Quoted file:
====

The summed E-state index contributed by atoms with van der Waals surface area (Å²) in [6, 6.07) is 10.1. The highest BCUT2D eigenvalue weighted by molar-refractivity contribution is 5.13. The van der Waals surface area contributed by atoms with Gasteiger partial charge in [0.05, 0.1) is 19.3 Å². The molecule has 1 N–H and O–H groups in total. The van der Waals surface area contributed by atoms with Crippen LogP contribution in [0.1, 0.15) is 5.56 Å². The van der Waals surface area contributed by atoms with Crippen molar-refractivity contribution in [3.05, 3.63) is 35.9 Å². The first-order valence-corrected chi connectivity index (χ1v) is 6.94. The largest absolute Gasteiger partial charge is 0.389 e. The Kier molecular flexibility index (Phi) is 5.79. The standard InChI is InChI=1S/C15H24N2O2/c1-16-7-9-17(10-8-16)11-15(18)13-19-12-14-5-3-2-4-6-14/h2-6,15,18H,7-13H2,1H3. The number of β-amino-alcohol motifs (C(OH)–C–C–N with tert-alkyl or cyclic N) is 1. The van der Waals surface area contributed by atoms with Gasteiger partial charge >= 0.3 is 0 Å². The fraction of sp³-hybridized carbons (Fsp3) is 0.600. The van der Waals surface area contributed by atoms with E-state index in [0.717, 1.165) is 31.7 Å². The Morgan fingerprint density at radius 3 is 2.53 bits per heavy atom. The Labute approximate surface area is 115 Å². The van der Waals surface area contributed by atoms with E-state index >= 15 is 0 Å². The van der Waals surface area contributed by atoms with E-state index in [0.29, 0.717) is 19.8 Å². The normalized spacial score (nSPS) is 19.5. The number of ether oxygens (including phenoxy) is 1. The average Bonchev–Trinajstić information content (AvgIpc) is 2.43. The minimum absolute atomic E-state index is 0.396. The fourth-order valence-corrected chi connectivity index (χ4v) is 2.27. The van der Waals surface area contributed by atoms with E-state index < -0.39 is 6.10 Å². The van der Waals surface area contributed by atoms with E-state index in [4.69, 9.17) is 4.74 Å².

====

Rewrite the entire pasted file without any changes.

The summed E-state index contributed by atoms with van der Waals surface area (Å²) in [6, 6.07) is 10.1. The highest BCUT2D eigenvalue weighted by molar-refractivity contribution is 5.13. The van der Waals surface area contributed by atoms with Gasteiger partial charge in [0.05, 0.1) is 19.3 Å². The molecule has 1 N–H and O–H groups in total. The van der Waals surface area contributed by atoms with Crippen LogP contribution in [0.1, 0.15) is 5.56 Å². The van der Waals surface area contributed by atoms with Crippen molar-refractivity contribution in [3.05, 3.63) is 35.9 Å². The first-order valence-corrected chi connectivity index (χ1v) is 6.94. The largest absolute Gasteiger partial charge is 0.389 e. The Kier molecular flexibility index (Phi) is 5.79. The standard InChI is InChI=1S/C15H24N2O2/c1-16-7-9-17(10-8-16)11-15(18)13-19-12-14-5-3-2-4-6-14/h2-6,15,18H,7-13H2,1H3. The number of β-amino-alcohol motifs (C(OH)–C–C–N with tert-alkyl or cyclic N) is 1. The van der Waals surface area contributed by atoms with Gasteiger partial charge >= 0.3 is 0 Å². The fraction of sp³-hybridized carbons (Fsp3) is 0.600. The van der Waals surface area contributed by atoms with E-state index in [0.717, 1.165) is 31.7 Å². The Morgan fingerprint density at radius 3 is 2.53 bits per heavy atom. The Labute approximate surface area is 115 Å². The van der Waals surface area contributed by atoms with E-state index >= 15 is 0 Å². The van der Waals surface area contributed by atoms with E-state index in [0.29, 0.717) is 19.8 Å². The normalized spacial score (nSPS) is 19.5. The number of ether oxygens (including phenoxy) is 1. The average Bonchev–Trinajstić information content (AvgIpc) is 2.43. The minimum absolute atomic E-state index is 0.396. The fourth-order valence-corrected chi connectivity index (χ4v) is 2.27. The van der Waals surface area contributed by atoms with E-state index < -0.39 is 6.10 Å². The van der Waals surface area contributed by atoms with E-state index in [4.69, 9.17) is 4.74 Å².